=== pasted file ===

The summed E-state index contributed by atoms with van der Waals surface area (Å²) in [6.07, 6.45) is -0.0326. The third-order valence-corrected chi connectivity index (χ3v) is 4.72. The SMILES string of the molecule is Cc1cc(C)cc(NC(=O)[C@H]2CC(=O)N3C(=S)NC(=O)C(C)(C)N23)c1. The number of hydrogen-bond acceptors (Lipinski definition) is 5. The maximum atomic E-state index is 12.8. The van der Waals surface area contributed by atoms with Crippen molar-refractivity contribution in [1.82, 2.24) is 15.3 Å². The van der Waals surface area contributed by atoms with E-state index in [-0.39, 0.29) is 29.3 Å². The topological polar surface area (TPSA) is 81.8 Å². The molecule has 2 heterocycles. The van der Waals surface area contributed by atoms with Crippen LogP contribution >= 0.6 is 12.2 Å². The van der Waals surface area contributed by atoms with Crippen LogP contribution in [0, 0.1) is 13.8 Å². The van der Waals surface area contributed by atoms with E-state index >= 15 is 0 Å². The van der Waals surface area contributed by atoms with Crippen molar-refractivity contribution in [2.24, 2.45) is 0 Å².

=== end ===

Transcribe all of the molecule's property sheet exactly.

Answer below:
The summed E-state index contributed by atoms with van der Waals surface area (Å²) in [6.07, 6.45) is -0.0326. The third-order valence-corrected chi connectivity index (χ3v) is 4.72. The SMILES string of the molecule is Cc1cc(C)cc(NC(=O)[C@H]2CC(=O)N3C(=S)NC(=O)C(C)(C)N23)c1. The number of hydrogen-bond acceptors (Lipinski definition) is 5. The maximum atomic E-state index is 12.8. The van der Waals surface area contributed by atoms with Crippen molar-refractivity contribution in [1.82, 2.24) is 15.3 Å². The van der Waals surface area contributed by atoms with E-state index in [-0.39, 0.29) is 29.3 Å². The topological polar surface area (TPSA) is 81.8 Å². The molecule has 2 heterocycles. The van der Waals surface area contributed by atoms with Crippen LogP contribution >= 0.6 is 12.2 Å². The van der Waals surface area contributed by atoms with Crippen LogP contribution in [0, 0.1) is 13.8 Å². The van der Waals surface area contributed by atoms with E-state index >= 15 is 0 Å². The van der Waals surface area contributed by atoms with Crippen molar-refractivity contribution in [2.24, 2.45) is 0 Å².